Attacking the Messenger

When the science itself proves to be too strong to dispute, the attack turns to the motives and character of the scientist themselves.

In 1962, marine biologist Rachel Carson, warned of the dangers to the ecosystem posed by DDT used in pesticides. The chemical companies Du Pont and Velsicol threatened legal action against her publisher, but scientific peer review proved her conclusions to be accurate. This validation did not stop the personal attacks against Carson, even reaching the highest levels of politics, with former Secretary of Agriculture Ezra Taft Benson writing to President Eisenhower questioning why a “spinster” would be interested in genetics and concluding that she was “probably a Communist”. Carson’s work went on to inspire many in the burgeoning environmental protection movement, but accusations of Communism or Marxism have persisted as a repeated refrain, with environmentalism seen by some as a cover for anti-Capitalism and an attempt to bring down the free market through regulations.

Michael Mann is another example of a scientist who underwent years of personal and political attacks due to his work on climate change models. His 1998 ‘hockey stick graph’ clearly presented the link between the warming atmosphere and human activity. His work was met with leaked personal emails, accusations of falsification and manipulation of statistics, and the Attorney General of Virginia taking a legal battle for access to Mann’s personal records as far as the state’s Supreme Court. Ultimately, this was rejected as an abuse of power, Mann was cleared of all scientific wrongdoing, and the predictions he made have proven to be accurate. However, Mann himself has concerns that the harassment he underwent may deter other scientists in the field, and that that is exactly what was intended.

It is not only environmental scientists who are being attacked for their work, but also the activists working to raise public awareness and pressure governments into taking action. Swedish teenager Greta Thunberg’s school climate strikes have seen young people taking to the streets all around the world, demanding that their governments secure their futures. Being a sixteen-year-old girl has not insulated Thunberg from attacks though. Political commentators and right-wing populists, including Germany’s AfD, have latched onto the fact that this eloquent, persuasive young women is on the autism spectrum, calling her, “weird” and “mentally challenged”, comparing her to “the Nazi youth”, and claiming she has a “psychosis”, is prone to “meltdowns”, and is “a patsy for scared and elitist adults”. In the face of such attacks, Greta has refused to back down, answering her critics head on and seeing the movement she has inspired continue to grow.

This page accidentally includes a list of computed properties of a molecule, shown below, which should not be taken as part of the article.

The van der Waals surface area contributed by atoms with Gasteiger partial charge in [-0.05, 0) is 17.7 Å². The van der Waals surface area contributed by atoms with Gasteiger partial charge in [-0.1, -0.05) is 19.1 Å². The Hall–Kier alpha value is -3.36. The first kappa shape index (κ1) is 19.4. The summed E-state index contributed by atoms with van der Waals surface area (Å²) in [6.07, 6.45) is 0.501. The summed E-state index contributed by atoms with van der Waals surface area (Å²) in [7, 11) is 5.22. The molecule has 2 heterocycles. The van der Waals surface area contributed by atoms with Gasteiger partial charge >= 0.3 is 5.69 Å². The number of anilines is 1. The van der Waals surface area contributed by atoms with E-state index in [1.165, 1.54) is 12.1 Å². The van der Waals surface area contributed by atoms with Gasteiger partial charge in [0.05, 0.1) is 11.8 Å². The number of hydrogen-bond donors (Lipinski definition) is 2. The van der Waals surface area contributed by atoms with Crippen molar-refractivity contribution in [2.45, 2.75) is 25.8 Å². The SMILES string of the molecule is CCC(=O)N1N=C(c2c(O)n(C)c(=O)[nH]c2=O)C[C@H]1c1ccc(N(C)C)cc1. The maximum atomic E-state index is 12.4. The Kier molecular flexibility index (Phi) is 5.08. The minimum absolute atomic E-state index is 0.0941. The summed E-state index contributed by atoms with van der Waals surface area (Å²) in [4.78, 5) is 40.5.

Attacking the Solutions

The environmental crisis is a global problem, with those on the frontline of the effects being at the mercy of the nations and industries causing the pollution while also having the capacity to halt the destruction. At a time when international cooperation on solutions is vital, the US announced in June 2017 their intention to withdraw from the Paris Climate Agreement, as the global pact was not in line with their “America First” policy. So far, this has not led to any further fractures but some politicians in countries including Australia and Brazil have seen their own resistance to restrictions on the fossil fuel industry vindicated by the US’ actions and are also itching to have their nations withdraw.